Chris Froome still in control with three stages left in the Tour de France.
COL D’IZOARD, France — On the highest mountain-top finish of the 104th Tour de France, in a rocky moonscape where the air thins, only the hardiest organisms — pine trees, tough old grasses and stubborn flowers — survive. You can add Chris Froome to that list.
Putting one hand on what would be his third consecutive Tour crown and fourth overall since his first victory in 2013, Froome emerged from the Alps on Thursday with the yellow jersey firmly on his shoulders. Having chewed his way through nearly 2,000 miles of French roads, just three stages now stand between him and top spot on the Champs-Elysees podium in Paris on Sunday. And one of those is a time trial, a discipline he excels in.
With opportunities to dethrone the three-time champion quickly running out, French rider Romain Bardet and his AG2R team again put pedal to the metal and tried to make Froome crack on the last huge climb this year, piling on the pace up the punishing Col d’Izoard — the culmination of Thursday’s Stage 18 and one of the toughest tests in a three-week race that has produced surprises aplenty.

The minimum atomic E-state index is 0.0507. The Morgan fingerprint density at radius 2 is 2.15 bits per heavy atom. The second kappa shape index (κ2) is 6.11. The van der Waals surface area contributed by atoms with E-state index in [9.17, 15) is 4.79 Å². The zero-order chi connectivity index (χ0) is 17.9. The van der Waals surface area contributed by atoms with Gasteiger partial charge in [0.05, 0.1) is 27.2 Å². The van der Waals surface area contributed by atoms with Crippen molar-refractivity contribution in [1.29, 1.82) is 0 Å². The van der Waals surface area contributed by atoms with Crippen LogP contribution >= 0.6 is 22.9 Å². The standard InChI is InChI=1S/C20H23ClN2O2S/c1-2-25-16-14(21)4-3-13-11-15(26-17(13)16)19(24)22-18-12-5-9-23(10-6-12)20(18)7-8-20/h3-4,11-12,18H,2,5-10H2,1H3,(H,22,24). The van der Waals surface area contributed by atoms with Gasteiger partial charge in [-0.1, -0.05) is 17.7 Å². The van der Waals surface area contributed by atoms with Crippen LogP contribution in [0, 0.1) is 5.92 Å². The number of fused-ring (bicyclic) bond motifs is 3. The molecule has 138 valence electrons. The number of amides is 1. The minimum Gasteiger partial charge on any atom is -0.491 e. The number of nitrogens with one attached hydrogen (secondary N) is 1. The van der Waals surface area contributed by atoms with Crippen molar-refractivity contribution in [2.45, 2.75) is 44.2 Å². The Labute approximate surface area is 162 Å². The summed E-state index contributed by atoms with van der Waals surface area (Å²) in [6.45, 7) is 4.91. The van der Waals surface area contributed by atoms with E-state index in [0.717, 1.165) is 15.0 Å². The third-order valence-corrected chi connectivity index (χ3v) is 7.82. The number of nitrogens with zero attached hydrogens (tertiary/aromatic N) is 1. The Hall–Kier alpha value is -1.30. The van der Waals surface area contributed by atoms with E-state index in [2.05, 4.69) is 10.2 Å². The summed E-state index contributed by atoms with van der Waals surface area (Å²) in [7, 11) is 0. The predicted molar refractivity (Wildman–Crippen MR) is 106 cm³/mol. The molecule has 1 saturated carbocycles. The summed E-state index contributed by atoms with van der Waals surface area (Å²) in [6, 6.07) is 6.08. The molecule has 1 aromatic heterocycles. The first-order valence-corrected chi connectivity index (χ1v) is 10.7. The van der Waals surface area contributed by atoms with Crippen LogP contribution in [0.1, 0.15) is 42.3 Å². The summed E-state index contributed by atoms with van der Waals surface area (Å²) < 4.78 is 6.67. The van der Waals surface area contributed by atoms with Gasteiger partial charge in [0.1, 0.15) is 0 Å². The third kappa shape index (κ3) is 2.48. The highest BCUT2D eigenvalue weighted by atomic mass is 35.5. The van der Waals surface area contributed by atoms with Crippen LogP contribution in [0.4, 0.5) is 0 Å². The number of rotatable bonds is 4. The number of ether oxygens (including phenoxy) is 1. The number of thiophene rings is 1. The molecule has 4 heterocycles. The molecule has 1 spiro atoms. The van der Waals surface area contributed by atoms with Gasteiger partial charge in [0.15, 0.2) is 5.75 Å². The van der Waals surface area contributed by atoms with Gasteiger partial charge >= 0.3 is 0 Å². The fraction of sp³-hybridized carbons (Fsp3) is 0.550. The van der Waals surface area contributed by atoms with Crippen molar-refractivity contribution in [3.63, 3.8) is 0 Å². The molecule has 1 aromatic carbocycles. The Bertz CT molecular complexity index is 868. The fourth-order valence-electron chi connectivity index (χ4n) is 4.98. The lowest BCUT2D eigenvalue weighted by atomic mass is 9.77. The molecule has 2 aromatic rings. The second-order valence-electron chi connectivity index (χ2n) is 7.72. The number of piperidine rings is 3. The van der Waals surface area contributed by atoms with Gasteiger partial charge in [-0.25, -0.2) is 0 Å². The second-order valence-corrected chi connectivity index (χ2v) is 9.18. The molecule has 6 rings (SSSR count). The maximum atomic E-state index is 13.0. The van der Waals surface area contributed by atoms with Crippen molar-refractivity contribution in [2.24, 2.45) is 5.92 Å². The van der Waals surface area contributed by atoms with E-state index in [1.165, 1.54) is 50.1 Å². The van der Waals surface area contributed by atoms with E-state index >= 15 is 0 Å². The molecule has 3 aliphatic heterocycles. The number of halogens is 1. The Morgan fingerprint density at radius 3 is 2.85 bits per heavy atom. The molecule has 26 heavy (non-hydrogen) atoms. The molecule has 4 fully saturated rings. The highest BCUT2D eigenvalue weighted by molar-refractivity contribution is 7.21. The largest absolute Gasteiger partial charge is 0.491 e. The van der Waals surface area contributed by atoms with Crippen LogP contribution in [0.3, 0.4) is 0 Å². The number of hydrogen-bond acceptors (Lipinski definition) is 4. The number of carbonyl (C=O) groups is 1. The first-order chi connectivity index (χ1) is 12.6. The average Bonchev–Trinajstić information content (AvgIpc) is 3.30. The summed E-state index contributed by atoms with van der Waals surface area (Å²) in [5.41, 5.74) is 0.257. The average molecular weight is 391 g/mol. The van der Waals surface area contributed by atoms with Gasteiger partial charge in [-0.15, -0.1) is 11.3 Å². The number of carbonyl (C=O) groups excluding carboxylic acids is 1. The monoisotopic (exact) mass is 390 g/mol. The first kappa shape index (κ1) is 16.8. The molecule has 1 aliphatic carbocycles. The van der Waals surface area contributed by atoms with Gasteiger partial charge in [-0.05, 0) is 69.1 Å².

Fending off Bardet’s attacks, and putting in a strong one of his own that initially rattled yet didn’t shake off the sturdy Frenchman, he preserved a cushion of 23 seconds overall that, unless disaster strikes in the shape of a crash or other misfortune, should be enough for victory.
French rider Warren Barguil triumphed on the Izoard’s barren slopes, winning his second stage of the tour after he attacked with four miles left to climb to the top. He also won Stage 13 last Friday.
Barguil gradually reeled in riders ahead of him on the hairpin bends and steep road — the last being John Darwin Atapuma of Colombia, with about a mile left to the finish, at an altitude of 7,743 feet.
He is now guaranteed to win the polka-dot jersey awarded for points collected during the Tour on climbs.
Froome’s lead, while far smaller than at the same stage in the Tours he won in 2013, 2015 and 2016, is sufficient for him not to have to take unnecessary risks on the twisting and technical time-trial course in Marseille on Saturday. His Team Sky should also be strong enough to control the race on Friday’s stage out of the Alps through Provence, which isn’t tough enough to provoke a big shake-up in the standings. And Sunday’s ride into Paris is traditionally a procession before only the sprinters contest victory at the end.